(before you read, no need to panic. I write the entire page with a smile on my face because I supply antidote in the end 😛)
This has been bothering me ever since I picked my computer science major. The fear evolved significantly through my last job: I observed the conservative elders' trying everything to secure a safe retirement.
I have empathy for them: we humans eventually will all be at the stage where we can not think as fast nor produce as much such that we simply want to stay in comfort.
Admit it or not, being a software engineer, the fear of becoming insufficient is especially severe. The question is: when?
(part of the fear is caused by the jump from $100k/year to $0, but let's save that topic)
If I were a sufficient 25-year-old software engineer in 1995 working on
Windows 95 applications: by the age of 50 (the year 2020), none of my skills in the early days are relevant today and I am perhaps out of job by now.
You may argue that a software engineer should have adapted to the changes, or he may have already switched to a management role.
However, embracing changes is a bit against human nature. I believe humans naturally want to be part of a stable environment (i.e. home). Frankly, most jobs do not demand such quality, unlike software engineering.
If you are not adaptive and still choose to stay as a software engineer, you are doomed to face a career crisis but unfortunately much earlier than anticipated.
By design, software engineering is ever-changing. It is a sophisticated line of career since its creation, demanding a dedicated mind to solve programming puzzles.
Despite our pride in being an engineer, software engineering has only 70-80 years of history since the first digital computer appeared in the early 1940s. Personally, my narrow definition of modern software (that I ever touched first as a child) has only 25 years of history since the
Microsoft Windows 95.
Regardless of perspectives, none of the software created in the 40's or 90's matters anymore today. Software development boosts throughout human history and we, software engineers, are on the edge of being the history.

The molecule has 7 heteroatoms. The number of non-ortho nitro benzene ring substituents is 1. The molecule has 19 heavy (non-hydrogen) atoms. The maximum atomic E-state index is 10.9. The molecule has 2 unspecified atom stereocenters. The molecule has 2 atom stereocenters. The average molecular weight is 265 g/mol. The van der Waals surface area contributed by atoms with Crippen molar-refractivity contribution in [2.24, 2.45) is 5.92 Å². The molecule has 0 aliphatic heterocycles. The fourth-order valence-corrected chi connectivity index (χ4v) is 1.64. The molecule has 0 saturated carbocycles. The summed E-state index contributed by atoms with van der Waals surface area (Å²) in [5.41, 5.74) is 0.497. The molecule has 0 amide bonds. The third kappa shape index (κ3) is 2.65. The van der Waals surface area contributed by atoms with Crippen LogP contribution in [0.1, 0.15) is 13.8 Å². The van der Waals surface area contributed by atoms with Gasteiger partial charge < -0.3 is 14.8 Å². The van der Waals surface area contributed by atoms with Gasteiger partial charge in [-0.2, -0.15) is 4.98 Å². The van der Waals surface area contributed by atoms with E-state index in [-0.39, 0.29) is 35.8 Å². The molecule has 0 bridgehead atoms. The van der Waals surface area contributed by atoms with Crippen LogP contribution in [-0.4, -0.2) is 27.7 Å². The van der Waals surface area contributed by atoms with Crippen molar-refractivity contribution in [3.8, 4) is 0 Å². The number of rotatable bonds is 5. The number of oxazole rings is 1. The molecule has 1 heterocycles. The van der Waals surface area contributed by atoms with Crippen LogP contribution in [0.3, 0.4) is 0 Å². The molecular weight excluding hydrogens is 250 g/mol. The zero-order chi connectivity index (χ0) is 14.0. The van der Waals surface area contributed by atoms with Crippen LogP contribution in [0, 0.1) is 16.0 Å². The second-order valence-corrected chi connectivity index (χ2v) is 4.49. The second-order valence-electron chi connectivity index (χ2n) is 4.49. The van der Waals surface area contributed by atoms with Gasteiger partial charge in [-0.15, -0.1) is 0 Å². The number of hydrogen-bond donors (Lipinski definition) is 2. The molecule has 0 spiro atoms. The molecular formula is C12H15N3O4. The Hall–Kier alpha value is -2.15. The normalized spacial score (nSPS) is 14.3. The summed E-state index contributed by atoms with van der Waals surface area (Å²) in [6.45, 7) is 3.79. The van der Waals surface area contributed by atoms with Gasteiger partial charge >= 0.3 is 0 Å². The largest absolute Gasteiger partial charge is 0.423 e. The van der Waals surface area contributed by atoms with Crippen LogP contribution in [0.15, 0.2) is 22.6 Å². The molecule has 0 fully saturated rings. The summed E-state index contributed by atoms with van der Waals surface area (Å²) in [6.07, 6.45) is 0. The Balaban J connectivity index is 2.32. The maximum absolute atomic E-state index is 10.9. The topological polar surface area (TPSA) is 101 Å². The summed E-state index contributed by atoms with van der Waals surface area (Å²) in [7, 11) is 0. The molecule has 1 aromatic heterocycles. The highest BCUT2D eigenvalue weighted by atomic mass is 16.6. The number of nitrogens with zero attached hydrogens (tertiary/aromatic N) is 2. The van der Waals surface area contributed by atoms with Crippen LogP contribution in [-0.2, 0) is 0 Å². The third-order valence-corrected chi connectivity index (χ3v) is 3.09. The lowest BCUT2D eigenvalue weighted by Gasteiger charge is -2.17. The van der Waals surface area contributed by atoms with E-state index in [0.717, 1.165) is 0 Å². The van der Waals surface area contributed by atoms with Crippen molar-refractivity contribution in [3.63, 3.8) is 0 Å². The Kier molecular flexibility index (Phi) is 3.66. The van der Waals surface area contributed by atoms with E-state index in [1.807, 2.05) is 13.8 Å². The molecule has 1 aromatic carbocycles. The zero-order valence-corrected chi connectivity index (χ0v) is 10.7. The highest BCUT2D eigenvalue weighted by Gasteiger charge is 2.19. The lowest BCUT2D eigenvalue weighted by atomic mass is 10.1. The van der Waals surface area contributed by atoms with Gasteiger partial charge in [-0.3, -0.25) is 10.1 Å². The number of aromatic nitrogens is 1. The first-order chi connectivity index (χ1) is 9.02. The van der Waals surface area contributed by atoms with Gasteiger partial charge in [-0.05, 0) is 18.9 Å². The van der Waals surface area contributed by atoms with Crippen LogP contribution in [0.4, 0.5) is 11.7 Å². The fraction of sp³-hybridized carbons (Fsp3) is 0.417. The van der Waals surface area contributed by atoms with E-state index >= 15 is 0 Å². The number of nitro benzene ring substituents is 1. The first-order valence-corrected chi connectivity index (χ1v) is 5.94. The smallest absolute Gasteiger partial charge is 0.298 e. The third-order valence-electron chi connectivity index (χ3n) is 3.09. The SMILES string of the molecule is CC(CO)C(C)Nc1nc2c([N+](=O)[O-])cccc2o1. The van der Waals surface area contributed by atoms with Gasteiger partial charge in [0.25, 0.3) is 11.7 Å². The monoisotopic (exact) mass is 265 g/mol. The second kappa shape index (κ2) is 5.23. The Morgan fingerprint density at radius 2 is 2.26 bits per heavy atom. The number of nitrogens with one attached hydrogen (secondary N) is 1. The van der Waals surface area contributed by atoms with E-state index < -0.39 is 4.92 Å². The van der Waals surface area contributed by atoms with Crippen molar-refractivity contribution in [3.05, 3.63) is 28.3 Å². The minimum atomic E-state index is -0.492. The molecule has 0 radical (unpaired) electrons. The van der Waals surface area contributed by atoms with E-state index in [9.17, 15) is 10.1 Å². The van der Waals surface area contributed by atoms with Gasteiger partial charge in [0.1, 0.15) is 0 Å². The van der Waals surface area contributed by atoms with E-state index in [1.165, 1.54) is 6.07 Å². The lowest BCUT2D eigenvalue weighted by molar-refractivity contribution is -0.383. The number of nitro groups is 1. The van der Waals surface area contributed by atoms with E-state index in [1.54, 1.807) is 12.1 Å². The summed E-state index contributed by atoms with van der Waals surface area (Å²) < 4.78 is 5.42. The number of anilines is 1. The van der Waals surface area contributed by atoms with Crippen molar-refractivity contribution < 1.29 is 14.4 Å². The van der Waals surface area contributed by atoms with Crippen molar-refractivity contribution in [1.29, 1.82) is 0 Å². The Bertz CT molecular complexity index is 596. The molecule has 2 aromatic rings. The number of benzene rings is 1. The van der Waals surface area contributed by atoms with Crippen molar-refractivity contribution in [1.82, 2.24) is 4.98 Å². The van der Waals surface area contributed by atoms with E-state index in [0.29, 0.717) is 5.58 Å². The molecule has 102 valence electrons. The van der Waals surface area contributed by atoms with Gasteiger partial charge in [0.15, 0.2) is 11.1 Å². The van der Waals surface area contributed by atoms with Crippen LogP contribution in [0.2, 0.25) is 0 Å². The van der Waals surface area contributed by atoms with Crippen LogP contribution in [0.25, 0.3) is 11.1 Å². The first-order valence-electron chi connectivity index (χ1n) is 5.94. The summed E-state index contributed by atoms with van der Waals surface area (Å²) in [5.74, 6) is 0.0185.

10 years ago in 2009,
AngularJS was just appearing alone with
React was not even a thing. Now
React has already taken over the world, while the sexy
graphql is trending over
Take a breath if you are a backend software engineer who loves working in the comfort backyard supporting Java/Tomcat web apps: the last 10 years must be a roller coaster for you.
Take another breath if you are a new grad. The familiar tech stack that led you into computer science may no longer be trending in the industry. Surprise!? Welcome to the golden era of software engineering.
The career crisis will happen much earlier than your age agrees, if you: 1) stay as a software engineer, 2) stop learning new tricks.
My grandmother worked for many years as a mechanical engineer at a car factory until she retired. Fortunately, she didn't face drastic technology turbulence in her career. My parents has been in construction engineering business through their career. Their tools have been getting better, fortunately, they didn't need to adapt to drastic product change neither. Oddly, despite how much more prepared academically, I am the first generation in the family to experience a career full of changes.
My generation of (software) engineers are facing extraordinary challenges: when we stop changing, unlike our predecessors we will fail miserably.
It will take 6-12 months to be completely left-behind by front-end tech stack, and perhaps 12-24 months to be out of sync with what modern backend tech stack offers.
It is trivial but time-consuming to do. It does not matter how hard we try, our current skills inevitably are becoming irrelevant.
How to keep up? Beat the cycle as much as possible:
- frontend engineer: perhaps try to set up personal retrospective sessions to go over front-end technology on monthly basis. Check out what's new out there and do a POC once a while.
- backend engineer: in my opinion, the changes in backend technology is relatively less, but when it happens it's usually evolutionary. Think out of the box for once: look into
Nodeif you are
Javaonly before; look into
serverlessif you are
With regular retrospectives, I sometimes find myself appreciating new stuff much easier than if I were forced to learn new tricks for a job.
There is always a PlanB.
A dramatic twist in the career may not be all that bad. You can switch to non-tech roles: people manager, product manager or some role completely different. Hopefully, you will finally realize how much you love the new role over software engineering :)
I have not switched roles before so I can't comment on how great any direction might be. One thing that I believe: do it if you genuinely like it, but don't do it because you are just running away from other problems. (same applies to a new relationship)
If you can, experience a career crisis early on, hopefully, a small piece at a time so that you can calibrate your life around it.
Don't wait till 2020 to find out you and
Window 95 are both histories.